I was waiting for the longest time, she said. I thought you forgot.
It is hard to forget, I said, when there is such an empty space when you are gone.Brian Andreas
I called your number last night. It was late, and I was writing, and sipping tea, and playing music softly in the background, all alone in the big empty city house. It was so late that it was early, because really it was tomorrow, but since I hadn’t been to bed yet it was still technically today. Right?
And I knew that this would make total sense to you, so I called your number. You were always such a night owl. I could never ring you in the morning but the night was your time. So I called your number, like I had a hundred times before. A thousand times even.
But it’s not your number now. It belongs to some old guy called Tom. I know this because Tom answered even thought it was one-thirty in the morning. I had completely forgotten you aren’t here anymore. So I expected you to answer, and I rushed right in, mid-thought, and no greeting, like we always did when it was late or way too early, and we had something on our minds.
“Wanna know something stupid but so totally logical?” I started.
“Sure,” croaks this old guy, Tom.
And because it is late and I am almost stoned from exhaustion I keep talking for a good few minutes before I stop, inhale sharply, realise that you are dead and I can’t possibly be speaking to you, and I say, “Sorry, God, I’m so sorry. Who is this I’m speaking to?”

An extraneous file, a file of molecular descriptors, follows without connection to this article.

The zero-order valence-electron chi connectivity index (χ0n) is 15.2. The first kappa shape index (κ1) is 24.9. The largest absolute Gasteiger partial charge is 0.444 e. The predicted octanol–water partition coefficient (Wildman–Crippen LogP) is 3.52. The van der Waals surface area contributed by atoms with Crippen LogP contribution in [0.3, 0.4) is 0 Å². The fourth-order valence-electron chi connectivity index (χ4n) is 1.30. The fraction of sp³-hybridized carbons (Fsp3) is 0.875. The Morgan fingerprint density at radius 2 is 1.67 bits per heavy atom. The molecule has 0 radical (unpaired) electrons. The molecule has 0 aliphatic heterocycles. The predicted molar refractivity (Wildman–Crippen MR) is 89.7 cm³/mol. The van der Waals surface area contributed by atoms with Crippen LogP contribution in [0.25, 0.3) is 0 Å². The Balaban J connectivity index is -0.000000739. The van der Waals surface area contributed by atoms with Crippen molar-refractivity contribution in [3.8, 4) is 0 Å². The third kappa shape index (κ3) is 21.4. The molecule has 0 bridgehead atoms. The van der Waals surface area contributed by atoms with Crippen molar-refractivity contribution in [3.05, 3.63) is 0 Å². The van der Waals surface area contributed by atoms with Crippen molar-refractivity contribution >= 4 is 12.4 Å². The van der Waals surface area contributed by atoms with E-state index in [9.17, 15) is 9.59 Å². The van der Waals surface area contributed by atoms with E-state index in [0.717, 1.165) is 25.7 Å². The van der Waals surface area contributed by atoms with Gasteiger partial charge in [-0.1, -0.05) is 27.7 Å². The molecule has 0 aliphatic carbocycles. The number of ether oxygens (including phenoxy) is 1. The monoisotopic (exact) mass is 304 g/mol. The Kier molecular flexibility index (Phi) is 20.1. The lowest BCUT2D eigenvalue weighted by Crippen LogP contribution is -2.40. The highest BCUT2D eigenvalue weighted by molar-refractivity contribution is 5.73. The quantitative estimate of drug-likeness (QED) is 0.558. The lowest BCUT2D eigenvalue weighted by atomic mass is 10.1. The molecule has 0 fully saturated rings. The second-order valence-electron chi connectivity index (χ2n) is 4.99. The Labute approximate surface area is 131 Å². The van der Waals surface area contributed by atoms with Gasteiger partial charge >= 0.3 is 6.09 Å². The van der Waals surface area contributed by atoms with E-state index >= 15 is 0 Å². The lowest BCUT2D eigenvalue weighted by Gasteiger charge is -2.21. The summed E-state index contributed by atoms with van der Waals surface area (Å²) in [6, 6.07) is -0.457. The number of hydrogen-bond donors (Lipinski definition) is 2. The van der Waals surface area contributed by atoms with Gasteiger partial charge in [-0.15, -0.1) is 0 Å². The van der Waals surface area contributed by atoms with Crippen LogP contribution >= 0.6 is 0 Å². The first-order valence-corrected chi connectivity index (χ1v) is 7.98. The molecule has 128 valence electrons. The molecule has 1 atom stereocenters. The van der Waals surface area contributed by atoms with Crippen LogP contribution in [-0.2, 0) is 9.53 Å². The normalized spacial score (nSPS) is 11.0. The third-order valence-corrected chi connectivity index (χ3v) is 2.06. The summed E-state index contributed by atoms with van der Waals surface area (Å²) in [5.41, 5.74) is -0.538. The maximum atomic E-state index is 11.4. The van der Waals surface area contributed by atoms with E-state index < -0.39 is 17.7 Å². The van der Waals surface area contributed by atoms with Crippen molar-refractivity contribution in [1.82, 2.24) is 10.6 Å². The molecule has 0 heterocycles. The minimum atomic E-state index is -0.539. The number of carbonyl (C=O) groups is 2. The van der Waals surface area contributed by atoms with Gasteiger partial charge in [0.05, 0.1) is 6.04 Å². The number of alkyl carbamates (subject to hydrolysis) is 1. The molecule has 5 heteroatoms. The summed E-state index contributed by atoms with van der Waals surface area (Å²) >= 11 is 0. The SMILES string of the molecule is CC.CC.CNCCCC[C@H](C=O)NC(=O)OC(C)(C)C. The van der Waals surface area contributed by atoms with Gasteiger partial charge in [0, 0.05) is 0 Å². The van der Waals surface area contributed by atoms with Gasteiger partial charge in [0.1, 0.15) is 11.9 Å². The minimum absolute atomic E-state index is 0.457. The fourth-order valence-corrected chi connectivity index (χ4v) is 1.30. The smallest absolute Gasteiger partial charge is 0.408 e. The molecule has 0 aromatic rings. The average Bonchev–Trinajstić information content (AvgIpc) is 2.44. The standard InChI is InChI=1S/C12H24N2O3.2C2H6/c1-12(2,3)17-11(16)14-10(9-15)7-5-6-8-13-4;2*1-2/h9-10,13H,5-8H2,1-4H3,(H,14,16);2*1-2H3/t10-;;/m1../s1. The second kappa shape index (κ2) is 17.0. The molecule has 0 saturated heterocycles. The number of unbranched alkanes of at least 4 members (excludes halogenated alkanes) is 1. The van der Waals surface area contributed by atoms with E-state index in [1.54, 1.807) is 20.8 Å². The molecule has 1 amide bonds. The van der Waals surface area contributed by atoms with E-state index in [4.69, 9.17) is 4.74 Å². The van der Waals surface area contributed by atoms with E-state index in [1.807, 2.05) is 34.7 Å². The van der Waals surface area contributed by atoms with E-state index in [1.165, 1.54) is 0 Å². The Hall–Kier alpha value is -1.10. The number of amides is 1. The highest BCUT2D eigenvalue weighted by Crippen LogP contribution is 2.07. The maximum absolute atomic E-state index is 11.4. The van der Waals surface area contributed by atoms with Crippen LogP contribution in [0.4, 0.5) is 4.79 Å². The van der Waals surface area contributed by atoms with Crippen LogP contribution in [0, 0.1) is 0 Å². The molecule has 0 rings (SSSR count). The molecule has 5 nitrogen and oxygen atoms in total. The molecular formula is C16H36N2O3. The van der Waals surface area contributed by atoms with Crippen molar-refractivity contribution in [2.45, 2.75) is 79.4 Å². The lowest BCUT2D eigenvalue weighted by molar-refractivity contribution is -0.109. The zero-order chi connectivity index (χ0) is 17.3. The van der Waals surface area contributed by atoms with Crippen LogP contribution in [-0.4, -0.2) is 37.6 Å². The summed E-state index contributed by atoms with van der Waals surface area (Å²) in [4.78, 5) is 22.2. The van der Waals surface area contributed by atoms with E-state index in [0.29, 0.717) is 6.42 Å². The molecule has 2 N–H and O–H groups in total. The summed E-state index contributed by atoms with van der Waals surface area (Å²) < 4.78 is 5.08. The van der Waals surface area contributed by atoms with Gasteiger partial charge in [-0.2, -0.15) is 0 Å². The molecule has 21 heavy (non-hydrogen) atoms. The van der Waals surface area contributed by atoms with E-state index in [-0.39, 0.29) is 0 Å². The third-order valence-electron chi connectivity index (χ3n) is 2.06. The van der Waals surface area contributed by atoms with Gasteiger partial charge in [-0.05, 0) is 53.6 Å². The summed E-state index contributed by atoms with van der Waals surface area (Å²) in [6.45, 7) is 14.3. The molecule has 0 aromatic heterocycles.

Tom tells me his name. He is eighty-six, he adds. You don’t sleep much at eighty-six, he tells me, and anyway, I sound much more interesting that talk-back radio, so please don’t hang up.
This is such a Kate thing that I am almost crying with laughter as I recount it now. The ridiculous randomness and yet absolute perfection of the moment. Tom is in Melbourne, in lockdown. You’ve missed all of that. This COVID thing. Did you know you’ve been dead nearly ten years? Yep, I guess you do. But the ache in my heart makes it still feel like yesterday sometimes.
So, Tom was lonely, and I was lonely, and his wife is dead, and my friend is dead, and my husband and my dogs are over the border at our farm and because of COVID we can’t be together, and Tom and I talked about that and we both made tea, and we drank our tea and chatted deeply about love and loss and growing old and losing friends and pets and being alone in a house when you can’t sleep and how the world is crazy but still worth living in. And then when it was time to hang up I apologised again, and said that I’d delete your number, which is now Tom’s number.
Don’t, he said. You might need to call your friend again. You won’t wake me up. I’m a real fruit bat and I never sleep before dawn. You can call me any time love, thanks for the chat.
So, my darling Kate, I tried to call, and I got Tom instead, who asks that you look out for his wife Daphne, who was always partial to sponge cake and strong tea with too much sugar. It was the diabetes that got her. I think you’d get on fabulously.
Now I’m crying, not from laughing, but from missing you, and it’s all okay, and it’s all not okay, and that’s just how life is. Messy and wonderful, and good to the last drop, even when it hurts like a bitch.
Love you muchly, Kit-Kat.
I might call our friend Carls today, at a respectable hour, or at least shoot her an emoji-laden text message after 6am. Carly gets loss, and she’ll also totally get the whole ‘night where it’s tomorrow but it could still be yesterday on a technicality’ thing. She’s a morning girl, so I am assured that she’ll pick up. We can catch up for a coffee and some girly gossip, and tell stories about how fabulous you are/were.
See you round like a rissole, babe. I like to think that Venus in the night sky is secretly you. The biggest brightest star. Ride wild and free.
Biggest hugs and all my love, Nickster xx